25 October 2016 Introducing the EUV CNT pellicle
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Abstract
EUV lithography insertion is anticipated at the 7 nm node and below; however, defects added to the mask during use is a lingering concern. Defectivity in the scanner is non-zero and an EUV pellicle membrane to protect the mask for high volume manufacturing power levels does not yet exist. The EUV photons are strongly absorbed by all materials. Sibased membranes leverage the low absorption coefficient k value (k = 0.0018 at 13.5 nm) for reasonable transmission, but poly Si becomes fragile and wrinkles during the high temperatures associated with exposure. An alternate approach to high transmission is deploying very thin or porous layers so that there are fewer atoms to absorb light. For example, carbon nanomaterials have a reasonably low k value (k = 0.0069), but are strong enough to be fabricated in very thin layers. Graphene, graphite, carbon-nanosheets and carbon nanotubes are all candidate carbon nanomaterials for this application, but we focus here on carbon nanotubes (CNTs). Our first measurements on CNT films of ~60 nm thick were found to have 96.5% transmission at 13.5 nm. Adding CNT layers also enhanced the strength of a thin SiN membrane significantly. In this paper, critical pellicle metrics will be evaluated in more detail: EUV transmission, bulge test for mechanical strength, emissivity measurements for heat management, and exposure testing in a hydrogen environment.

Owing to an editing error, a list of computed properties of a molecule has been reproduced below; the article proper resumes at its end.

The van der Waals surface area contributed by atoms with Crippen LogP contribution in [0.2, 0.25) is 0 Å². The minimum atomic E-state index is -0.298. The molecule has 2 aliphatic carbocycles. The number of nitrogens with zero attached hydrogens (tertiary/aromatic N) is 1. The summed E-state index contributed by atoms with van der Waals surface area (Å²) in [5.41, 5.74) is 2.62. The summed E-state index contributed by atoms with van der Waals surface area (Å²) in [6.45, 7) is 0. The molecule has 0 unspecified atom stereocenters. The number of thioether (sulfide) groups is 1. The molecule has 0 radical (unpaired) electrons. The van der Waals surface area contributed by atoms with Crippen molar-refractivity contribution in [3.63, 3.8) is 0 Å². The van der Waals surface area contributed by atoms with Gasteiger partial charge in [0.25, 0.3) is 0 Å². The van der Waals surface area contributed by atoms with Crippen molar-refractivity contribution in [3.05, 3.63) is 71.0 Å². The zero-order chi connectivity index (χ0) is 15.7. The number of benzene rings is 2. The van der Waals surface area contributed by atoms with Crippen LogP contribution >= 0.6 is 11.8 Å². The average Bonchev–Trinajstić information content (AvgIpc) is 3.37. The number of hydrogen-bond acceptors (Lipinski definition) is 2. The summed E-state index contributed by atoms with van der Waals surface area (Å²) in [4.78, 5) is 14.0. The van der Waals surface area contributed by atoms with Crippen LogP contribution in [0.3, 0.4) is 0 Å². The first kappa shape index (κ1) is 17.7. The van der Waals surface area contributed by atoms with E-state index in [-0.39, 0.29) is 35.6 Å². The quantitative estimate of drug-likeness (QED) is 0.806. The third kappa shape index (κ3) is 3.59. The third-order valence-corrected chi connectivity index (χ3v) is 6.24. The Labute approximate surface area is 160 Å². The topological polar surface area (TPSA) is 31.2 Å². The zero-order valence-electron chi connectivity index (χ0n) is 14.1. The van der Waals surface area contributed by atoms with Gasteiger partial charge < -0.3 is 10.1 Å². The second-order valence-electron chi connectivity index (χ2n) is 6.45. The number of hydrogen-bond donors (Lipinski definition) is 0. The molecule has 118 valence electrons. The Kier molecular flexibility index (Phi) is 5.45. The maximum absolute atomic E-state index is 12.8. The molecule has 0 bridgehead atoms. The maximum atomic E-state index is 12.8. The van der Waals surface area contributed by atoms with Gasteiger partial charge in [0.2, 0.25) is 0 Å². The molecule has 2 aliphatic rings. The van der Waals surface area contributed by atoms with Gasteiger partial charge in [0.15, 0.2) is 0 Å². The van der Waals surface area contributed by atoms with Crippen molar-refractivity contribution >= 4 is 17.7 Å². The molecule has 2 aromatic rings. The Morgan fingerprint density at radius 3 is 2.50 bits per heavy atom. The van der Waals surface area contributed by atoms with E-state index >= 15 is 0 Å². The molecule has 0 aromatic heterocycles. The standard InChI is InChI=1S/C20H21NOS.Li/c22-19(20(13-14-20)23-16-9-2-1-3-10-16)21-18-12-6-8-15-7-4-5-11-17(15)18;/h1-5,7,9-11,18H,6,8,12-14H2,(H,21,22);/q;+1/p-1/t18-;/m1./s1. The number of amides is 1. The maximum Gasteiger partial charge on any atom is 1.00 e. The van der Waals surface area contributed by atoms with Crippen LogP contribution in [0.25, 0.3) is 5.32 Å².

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Jae Uk Lee, Jae Uk Lee, Johannes Vanpaemel, Johannes Vanpaemel, Ivan Pollentier, Ivan Pollentier, Christoph Adelmann, Christoph Adelmann, Houman Zahedmanesh, Houman Zahedmanesh, Cedric Huyghebaert, Cedric Huyghebaert, Marina Timmermans, Marina Timmermans, Michael De Volder, Michael De Volder, Emily Gallagher, Emily Gallagher, } "Introducing the EUV CNT pellicle", Proc. SPIE 9985, Photomask Technology 2016, 99850C (25 October 2016); doi: 10.1117/12.2243019; https://doi.org/10.1117/12.2243019
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